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How to file a bankruptcy return in Pro Tax

by Intuit Updated 5 months ago

To prepare a return for a bankrupt client, 2 tax returns must be completed: a pre-bankruptcy return and post-bankruptcy return. A trustee's return may also be required.



How to file Bankruptcy returns

The Pro Tax T1 module includes 2 forms that relate to bankruptcy. The first is called Bankruptcy Information. Use this form to indicate the type of bankruptcy return and to provide some amounts that are used in calculating non-refundable tax credits. The second form is the DC905, used to complete the bankruptcy identification, including trustee and client information.

  1. On the Bankruptcy form, indicate the type of bankruptcy return to be prepared.  At least two returns need to be saved for a client claiming bankruptcy.
  2. Enter the date of bankruptcy. This date is used to prorate the appropriate credits (based on the number of days before and after bankruptcy).
  3. Enter amounts from the associated pre-bankruptcy or post-bankruptcy return in the table. These amounts are used for the appropriate bankruptcy calculations (such as summing pre- and post-net-income for the purpose of the age amount on form OtherCredits).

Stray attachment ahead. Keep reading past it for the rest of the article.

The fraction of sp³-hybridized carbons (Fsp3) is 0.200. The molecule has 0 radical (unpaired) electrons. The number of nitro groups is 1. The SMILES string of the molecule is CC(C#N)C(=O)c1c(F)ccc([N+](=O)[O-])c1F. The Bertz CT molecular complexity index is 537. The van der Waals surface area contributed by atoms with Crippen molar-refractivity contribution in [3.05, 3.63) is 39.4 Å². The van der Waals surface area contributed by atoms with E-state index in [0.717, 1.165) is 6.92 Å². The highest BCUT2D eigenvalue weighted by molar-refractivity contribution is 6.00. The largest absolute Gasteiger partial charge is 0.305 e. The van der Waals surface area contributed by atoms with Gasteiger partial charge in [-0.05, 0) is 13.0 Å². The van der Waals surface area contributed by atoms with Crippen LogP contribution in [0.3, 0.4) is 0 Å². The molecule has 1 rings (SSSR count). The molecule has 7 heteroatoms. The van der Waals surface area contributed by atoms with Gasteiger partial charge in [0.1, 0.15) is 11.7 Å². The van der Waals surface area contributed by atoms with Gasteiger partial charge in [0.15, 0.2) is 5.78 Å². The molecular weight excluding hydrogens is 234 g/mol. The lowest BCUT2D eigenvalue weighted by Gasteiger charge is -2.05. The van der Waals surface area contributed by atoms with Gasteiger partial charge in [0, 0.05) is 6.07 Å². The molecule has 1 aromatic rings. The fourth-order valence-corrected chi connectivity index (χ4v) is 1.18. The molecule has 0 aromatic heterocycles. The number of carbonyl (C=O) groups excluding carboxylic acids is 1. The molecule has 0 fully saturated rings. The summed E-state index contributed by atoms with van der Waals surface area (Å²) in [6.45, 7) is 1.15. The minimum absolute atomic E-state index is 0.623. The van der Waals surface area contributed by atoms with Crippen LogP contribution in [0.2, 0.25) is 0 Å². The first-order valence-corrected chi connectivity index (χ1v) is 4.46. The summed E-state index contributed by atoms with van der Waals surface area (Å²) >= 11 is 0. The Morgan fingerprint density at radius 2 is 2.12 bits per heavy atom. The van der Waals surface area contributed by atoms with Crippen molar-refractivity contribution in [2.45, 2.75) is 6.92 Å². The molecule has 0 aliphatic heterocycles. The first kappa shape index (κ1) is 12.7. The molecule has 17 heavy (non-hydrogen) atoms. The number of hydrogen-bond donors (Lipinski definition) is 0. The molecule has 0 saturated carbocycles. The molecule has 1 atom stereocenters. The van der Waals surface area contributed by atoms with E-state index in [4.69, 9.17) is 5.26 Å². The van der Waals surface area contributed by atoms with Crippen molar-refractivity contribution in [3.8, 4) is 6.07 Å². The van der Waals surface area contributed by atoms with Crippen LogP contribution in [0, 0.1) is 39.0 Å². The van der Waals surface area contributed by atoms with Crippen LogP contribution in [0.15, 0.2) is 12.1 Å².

4. By default, Pro Tax prints the DC905 form first. This is because the return must be submitted with DC905 as the cover sheet.
  5. Bankruptcy returns require some manual calculation. For both pre- and post-bankruptcy returns, you must calculate the applicable portion of income and deductions, based on the portion of the calendar year covered by each return. For example, do not enter the complete T5 information for the year. Rather, enter the portion of that income attributed to the pre- and post-bankruptcy return. Pro Tax then calculates the non-refundable tax credits based on those amounts.

It is necessary to report pre-bankruptcy details on the Bankruptcy information form to satisfy CRA requirements when filing a post-bankruptcy return.

The general rule is that a credit cannot be claimed in the pre- and post-bankruptcy return if cumulatively, it would be higher than what one could otherwise claim for the entire year. As such, someone should not be making the full claim in both the pre-and post-bankruptcy return.  In both pre-and post- the Canada Employment amount is calculated. Schedule 1 must be overridden to avoid the Canada Employment amount from being claimed.



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